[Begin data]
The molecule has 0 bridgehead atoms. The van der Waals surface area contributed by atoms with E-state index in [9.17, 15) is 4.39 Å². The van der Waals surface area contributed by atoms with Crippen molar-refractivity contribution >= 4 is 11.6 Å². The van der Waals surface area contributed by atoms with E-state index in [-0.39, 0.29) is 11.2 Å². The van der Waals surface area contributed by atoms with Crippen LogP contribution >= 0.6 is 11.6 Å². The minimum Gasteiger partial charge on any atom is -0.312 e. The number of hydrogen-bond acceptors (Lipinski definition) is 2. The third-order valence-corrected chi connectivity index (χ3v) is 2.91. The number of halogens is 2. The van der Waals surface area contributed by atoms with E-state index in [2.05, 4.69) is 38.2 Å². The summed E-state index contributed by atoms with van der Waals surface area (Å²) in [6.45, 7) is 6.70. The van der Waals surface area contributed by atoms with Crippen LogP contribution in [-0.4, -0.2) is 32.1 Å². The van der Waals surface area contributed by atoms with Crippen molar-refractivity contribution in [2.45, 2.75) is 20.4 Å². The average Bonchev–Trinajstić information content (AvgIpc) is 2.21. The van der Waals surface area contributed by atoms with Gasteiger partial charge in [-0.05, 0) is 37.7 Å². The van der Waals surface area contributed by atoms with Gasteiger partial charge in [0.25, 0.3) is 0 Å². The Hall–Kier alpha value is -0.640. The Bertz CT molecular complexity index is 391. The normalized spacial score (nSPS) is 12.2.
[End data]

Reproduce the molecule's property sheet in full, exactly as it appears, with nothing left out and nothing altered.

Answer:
The molecule has 0 bridgehead atoms. The van der Waals surface area contributed by atoms with E-state index in [9.17, 15) is 4.39 Å². The van der Waals surface area contributed by atoms with Crippen molar-refractivity contribution >= 4 is 11.6 Å². The van der Waals surface area contributed by atoms with E-state index in [-0.39, 0.29) is 11.2 Å². The van der Waals surface area contributed by atoms with Crippen LogP contribution >= 0.6 is 11.6 Å². The minimum Gasteiger partial charge on any atom is -0.312 e. The number of hydrogen-bond acceptors (Lipinski definition) is 2. The third-order valence-corrected chi connectivity index (χ3v) is 2.91. The number of halogens is 2. The van der Waals surface area contributed by atoms with E-state index in [2.05, 4.69) is 38.2 Å². The summed E-state index contributed by atoms with van der Waals surface area (Å²) in [6.45, 7) is 6.70. The van der Waals surface area contributed by atoms with Crippen LogP contribution in [-0.4, -0.2) is 32.1 Å². The van der Waals surface area contributed by atoms with Crippen molar-refractivity contribution in [2.45, 2.75) is 20.4 Å². The average Bonchev–Trinajstić information content (AvgIpc) is 2.21. The van der Waals surface area contributed by atoms with Gasteiger partial charge in [-0.05, 0) is 37.7 Å². The van der Waals surface area contributed by atoms with Gasteiger partial charge in [0.25, 0.3) is 0 Å². The Hall–Kier alpha value is -0.640. The Bertz CT molecular complexity index is 391. The normalized spacial score (nSPS) is 12.2.